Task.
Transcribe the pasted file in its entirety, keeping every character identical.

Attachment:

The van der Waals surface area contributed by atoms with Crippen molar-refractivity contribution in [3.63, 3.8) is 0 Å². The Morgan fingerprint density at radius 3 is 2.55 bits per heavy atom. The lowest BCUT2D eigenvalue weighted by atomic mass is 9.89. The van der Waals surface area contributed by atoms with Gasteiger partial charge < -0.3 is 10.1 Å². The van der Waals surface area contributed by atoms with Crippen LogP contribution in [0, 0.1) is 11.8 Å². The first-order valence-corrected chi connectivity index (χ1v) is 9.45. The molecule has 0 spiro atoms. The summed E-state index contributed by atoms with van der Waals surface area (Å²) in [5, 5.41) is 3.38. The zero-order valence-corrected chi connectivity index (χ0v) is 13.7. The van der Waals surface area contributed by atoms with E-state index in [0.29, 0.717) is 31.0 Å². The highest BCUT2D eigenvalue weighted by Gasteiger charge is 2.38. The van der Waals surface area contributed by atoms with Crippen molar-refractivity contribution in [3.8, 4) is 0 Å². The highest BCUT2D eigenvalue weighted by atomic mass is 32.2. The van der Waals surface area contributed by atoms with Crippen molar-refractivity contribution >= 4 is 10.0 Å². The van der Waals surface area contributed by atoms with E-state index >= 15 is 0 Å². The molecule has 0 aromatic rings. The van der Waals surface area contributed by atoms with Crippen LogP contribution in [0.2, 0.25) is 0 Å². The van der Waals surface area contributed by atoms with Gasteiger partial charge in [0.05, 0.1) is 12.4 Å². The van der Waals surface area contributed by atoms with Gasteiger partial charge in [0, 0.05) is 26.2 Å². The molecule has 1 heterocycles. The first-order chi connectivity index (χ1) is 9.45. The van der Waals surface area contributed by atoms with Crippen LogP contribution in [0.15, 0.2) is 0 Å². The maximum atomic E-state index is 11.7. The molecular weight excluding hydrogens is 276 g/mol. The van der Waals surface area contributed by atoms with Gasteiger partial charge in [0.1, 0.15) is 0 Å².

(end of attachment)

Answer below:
The van der Waals surface area contributed by atoms with Crippen molar-refractivity contribution in [3.63, 3.8) is 0 Å². The Morgan fingerprint density at radius 3 is 2.55 bits per heavy atom. The lowest BCUT2D eigenvalue weighted by atomic mass is 9.89. The van der Waals surface area contributed by atoms with Gasteiger partial charge < -0.3 is 10.1 Å². The van der Waals surface area contributed by atoms with Crippen LogP contribution in [0, 0.1) is 11.8 Å². The first-order valence-corrected chi connectivity index (χ1v) is 9.45. The molecule has 0 spiro atoms. The summed E-state index contributed by atoms with van der Waals surface area (Å²) in [5, 5.41) is 3.38. The zero-order valence-corrected chi connectivity index (χ0v) is 13.7. The van der Waals surface area contributed by atoms with E-state index in [0.29, 0.717) is 31.0 Å². The highest BCUT2D eigenvalue weighted by Gasteiger charge is 2.38. The van der Waals surface area contributed by atoms with Crippen molar-refractivity contribution in [3.8, 4) is 0 Å². The highest BCUT2D eigenvalue weighted by atomic mass is 32.2. The van der Waals surface area contributed by atoms with Crippen molar-refractivity contribution >= 4 is 10.0 Å². The van der Waals surface area contributed by atoms with E-state index >= 15 is 0 Å². The molecule has 0 aromatic rings. The van der Waals surface area contributed by atoms with Crippen LogP contribution in [0.2, 0.25) is 0 Å². The van der Waals surface area contributed by atoms with Gasteiger partial charge in [0.05, 0.1) is 12.4 Å². The van der Waals surface area contributed by atoms with Gasteiger partial charge in [0, 0.05) is 26.2 Å². The molecule has 1 heterocycles. The first-order chi connectivity index (χ1) is 9.45. The van der Waals surface area contributed by atoms with Crippen LogP contribution in [0.15, 0.2) is 0 Å². The maximum atomic E-state index is 11.7. The molecular weight excluding hydrogens is 276 g/mol. The van der Waals surface area contributed by atoms with Gasteiger partial charge in [0.1, 0.15) is 0 Å².